Q3 – I’m feeling Lucky!
Cecil is a member of The Motley Fool Blog Network -- entries represent the personal opinion of the blogger and are not formally edited.
This Thursday Google (NASDAQ: GOOG) will release its Q3 results. This is particularly significant as this will be the first full quarter where Google has held Motorola Mobility. The results will also be significant as Google will have to justify the sharp increase in its stock price over the recent past.
Why does it matter? Well, Google is a good company to monitor the health of the electronic commerce industry because it runs the world’s largest advertising network. And also, the fact that it is one of the most powerful companies in the world also helps, meaning it affects a lot of people and a lot of other companies in turn.
It is because of this that Google’s results for Q3 may be a little hard to decipher. Motorola Mobility is expected to boost the company’s revenues by $3 billion and drag down the company’s earnings as well. That’s mainly because Motorola is facing major losses. This is a problem that Google intends to tackle by laying off about 20% of Motorola’s workforce – about 4000 people. Google also plans to shut down 1/3rd of the device makers’ offices and plants. These number approximately 90. These cutbacks will cost approximately $400 million in accounting charges during Q3.
Let’s see what happened with the Internet giant last year during the same quarter. Google earned $2.7 billion, or $8.33 per share, at the same time in 2011. Earnings per share were $9.72 after deducting the employee stock compensation expenses. Revenue totaled $9.7 billion, and after subtracting ad commissions, the figure stood at $7.5 billion. Google didn't own Motorola Mobility last year.
Advertising revenue will be one of the key areas of focus when the results come out on Thursday. Advertising revenue has grown by at least 21% from the previous year in each of the previous ten quarters, so it’ll be a poor show if the revenue numbers don’t perform as well as expected.
Investors had been fretting about a decline in the average price for ads that appear alongside Google's search results, but those concerns have been allayed as it has become apparent that the company is more than making up for the decrease thanks to a higher volume of clicks on the commercial links and an influx of revenue from video-driven marketing. YouTube, the popular video site owned by Google, is expected is generate about $2.6 billion in revenue this year, according to JPMorgan analyst Doug Anmuth.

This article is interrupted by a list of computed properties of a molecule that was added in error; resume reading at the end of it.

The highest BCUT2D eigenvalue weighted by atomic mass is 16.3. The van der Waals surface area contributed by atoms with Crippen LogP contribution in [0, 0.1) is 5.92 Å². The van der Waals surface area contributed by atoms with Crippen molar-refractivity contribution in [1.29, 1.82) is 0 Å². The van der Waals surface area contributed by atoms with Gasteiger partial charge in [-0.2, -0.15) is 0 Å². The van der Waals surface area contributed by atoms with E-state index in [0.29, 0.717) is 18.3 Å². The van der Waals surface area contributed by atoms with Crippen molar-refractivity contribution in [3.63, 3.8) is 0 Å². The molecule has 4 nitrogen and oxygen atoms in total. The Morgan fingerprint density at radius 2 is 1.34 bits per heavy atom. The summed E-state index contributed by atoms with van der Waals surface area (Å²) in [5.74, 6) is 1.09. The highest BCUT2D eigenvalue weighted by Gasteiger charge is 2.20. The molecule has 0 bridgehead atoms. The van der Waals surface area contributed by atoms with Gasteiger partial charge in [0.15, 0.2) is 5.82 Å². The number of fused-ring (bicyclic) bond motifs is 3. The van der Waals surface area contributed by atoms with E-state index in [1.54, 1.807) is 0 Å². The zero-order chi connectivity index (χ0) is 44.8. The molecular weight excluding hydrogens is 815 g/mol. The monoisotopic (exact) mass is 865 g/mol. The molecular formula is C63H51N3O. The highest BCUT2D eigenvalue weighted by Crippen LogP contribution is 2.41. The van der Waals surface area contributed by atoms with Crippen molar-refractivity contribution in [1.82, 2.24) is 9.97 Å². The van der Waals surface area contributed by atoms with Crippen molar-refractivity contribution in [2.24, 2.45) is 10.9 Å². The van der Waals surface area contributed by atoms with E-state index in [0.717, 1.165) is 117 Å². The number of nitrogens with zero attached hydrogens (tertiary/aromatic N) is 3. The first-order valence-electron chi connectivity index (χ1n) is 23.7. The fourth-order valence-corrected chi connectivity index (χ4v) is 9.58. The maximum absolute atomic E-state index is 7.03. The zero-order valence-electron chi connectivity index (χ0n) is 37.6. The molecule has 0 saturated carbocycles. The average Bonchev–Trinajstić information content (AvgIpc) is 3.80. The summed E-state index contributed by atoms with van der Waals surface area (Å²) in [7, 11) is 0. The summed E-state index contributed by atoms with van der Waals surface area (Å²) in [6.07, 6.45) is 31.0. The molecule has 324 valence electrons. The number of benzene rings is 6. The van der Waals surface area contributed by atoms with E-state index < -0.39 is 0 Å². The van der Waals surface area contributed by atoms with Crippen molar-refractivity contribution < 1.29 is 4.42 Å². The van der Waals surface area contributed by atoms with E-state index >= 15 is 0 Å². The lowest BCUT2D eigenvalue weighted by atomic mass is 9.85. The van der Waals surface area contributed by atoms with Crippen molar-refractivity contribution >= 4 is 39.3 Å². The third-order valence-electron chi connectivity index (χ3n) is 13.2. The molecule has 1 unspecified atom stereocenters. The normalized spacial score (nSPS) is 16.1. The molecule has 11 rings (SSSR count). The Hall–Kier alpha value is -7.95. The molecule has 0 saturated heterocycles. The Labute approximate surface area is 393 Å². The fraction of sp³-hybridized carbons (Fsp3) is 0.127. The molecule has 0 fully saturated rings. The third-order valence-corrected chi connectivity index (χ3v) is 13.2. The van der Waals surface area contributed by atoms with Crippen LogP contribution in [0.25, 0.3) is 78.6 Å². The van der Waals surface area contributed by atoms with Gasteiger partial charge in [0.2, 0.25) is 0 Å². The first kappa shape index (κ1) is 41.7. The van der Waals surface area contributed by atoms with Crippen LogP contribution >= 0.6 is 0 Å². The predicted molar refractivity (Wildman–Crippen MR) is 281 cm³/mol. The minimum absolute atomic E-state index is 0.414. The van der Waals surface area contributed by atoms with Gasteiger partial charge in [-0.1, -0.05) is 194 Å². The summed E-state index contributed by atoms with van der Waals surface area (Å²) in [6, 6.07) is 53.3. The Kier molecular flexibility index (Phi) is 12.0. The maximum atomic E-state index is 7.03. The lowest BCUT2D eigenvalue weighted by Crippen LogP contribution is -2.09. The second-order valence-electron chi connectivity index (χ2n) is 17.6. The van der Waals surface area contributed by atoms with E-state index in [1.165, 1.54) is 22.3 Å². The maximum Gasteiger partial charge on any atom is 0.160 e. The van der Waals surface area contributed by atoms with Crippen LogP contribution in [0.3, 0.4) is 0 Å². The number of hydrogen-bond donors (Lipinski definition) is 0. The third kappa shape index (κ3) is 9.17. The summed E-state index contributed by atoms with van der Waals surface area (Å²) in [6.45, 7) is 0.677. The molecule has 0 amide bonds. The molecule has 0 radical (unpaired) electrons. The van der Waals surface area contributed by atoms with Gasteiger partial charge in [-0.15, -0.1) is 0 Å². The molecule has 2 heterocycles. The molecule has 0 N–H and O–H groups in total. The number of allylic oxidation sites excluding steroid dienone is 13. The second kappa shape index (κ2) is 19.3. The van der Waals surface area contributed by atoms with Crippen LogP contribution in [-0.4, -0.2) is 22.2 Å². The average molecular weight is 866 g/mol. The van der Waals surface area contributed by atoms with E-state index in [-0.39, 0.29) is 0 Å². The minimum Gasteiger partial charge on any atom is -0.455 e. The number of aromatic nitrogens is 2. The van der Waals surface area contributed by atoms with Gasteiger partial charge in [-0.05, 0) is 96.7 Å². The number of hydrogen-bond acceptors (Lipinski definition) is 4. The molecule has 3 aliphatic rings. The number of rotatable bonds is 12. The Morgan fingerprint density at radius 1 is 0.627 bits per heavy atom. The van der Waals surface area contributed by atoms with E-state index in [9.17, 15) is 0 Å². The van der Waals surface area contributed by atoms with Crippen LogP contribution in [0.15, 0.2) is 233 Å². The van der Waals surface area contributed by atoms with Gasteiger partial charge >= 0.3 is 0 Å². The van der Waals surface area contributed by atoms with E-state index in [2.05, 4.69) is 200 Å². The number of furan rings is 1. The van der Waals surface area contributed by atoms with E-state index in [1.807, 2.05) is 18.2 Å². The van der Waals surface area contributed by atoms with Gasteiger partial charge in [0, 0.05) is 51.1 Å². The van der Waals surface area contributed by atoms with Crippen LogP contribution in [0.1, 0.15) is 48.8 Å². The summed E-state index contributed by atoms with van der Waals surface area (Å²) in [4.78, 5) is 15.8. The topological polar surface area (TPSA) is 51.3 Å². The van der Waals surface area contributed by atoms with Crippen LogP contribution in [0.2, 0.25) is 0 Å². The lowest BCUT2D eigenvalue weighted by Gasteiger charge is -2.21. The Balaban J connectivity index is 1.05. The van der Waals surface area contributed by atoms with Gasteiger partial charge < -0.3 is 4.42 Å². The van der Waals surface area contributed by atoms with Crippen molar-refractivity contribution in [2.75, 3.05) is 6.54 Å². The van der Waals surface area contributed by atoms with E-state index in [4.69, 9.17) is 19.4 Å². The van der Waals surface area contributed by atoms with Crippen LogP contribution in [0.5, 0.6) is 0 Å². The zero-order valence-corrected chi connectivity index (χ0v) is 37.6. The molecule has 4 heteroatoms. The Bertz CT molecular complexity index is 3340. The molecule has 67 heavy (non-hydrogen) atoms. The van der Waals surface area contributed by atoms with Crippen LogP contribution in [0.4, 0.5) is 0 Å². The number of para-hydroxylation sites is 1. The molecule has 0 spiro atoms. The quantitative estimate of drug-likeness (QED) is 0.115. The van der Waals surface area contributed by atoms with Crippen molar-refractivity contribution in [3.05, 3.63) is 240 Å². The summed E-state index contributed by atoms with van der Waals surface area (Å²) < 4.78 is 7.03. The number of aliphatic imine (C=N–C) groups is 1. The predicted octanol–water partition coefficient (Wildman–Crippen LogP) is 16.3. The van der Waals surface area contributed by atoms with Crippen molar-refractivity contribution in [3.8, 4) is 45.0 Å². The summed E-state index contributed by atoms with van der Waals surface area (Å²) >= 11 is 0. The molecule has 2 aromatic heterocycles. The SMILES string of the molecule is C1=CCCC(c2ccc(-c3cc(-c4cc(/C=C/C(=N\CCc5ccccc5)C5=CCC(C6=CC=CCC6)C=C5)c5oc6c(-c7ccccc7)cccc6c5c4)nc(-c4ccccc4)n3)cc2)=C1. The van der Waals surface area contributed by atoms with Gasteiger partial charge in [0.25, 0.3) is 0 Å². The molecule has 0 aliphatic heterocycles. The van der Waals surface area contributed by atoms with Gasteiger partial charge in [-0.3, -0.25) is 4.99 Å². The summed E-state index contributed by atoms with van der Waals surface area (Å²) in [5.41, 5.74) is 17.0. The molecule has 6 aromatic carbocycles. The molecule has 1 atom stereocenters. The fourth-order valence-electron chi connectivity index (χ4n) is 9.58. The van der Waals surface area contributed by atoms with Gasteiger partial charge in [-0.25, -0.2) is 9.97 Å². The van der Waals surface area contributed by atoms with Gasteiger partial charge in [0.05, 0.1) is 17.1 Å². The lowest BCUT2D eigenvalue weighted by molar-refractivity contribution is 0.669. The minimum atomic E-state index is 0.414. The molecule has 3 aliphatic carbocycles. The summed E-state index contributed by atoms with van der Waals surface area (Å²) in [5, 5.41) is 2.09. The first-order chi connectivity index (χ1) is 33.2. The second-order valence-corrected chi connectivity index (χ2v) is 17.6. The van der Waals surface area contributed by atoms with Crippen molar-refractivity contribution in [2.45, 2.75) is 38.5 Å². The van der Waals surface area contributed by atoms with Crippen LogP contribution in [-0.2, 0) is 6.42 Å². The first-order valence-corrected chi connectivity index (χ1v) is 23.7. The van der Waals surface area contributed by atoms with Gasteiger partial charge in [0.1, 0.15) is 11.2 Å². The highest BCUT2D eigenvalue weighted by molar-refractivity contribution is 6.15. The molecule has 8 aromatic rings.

Android software is another area that Google has benefited from. It currently powers nearly 500 million smartphones and tablets. And forget the fact that Google gives away the Android OS for free to smartphone makers. The fact of the matter is that it brings in a lot more advertising revenue because the OS increases the use of Google-made applications and the Google search engine. According to the company, about 1.3 million Android devices are being activated daily.
The third quarter also marked a period where Google forayed into the tablet market with the device Nexus 7. This was a move to compete mainly with Amazon.com's Kindle Fire and the larger iPad made by Apple (NASDAQ: AAPL). However, Apple reducing the size of the iPad may put some heat on the Internet Search Giant. Indeed, Apple has confirmed an event for October 23rd with the tagline “We’ve got a little more to show you.” This is expected to be the launch of the iPad mini. Apple’s shares rallied upon this news, even after the company’s stock has been under pressure in the more recent past. The share price rose about 2% and adds on to two straight days of small gains.
So what is it that investors expect of Google for this quarter? Quite a bit, if I’m to be honest – earnings of $10.63 per share are expected on revenue of $11.3 billion according to Factset. So now let’s see if the 800 pound gorilla of the internet can deliver.
ceciljohn2002 has no positions in the stocks mentioned above. The Motley Fool owns shares of Apple and Google. Motley Fool newsletter services recommend Apple and Google. Try any of our Foolish newsletter services free for 30 days. We Fools may not all hold the same opinions, but we all believe that considering a diverse range of insights makes us better investors. The Motley Fool has a disclosure policy.If you have questions about this post or the Fool’s blog network, click here for information.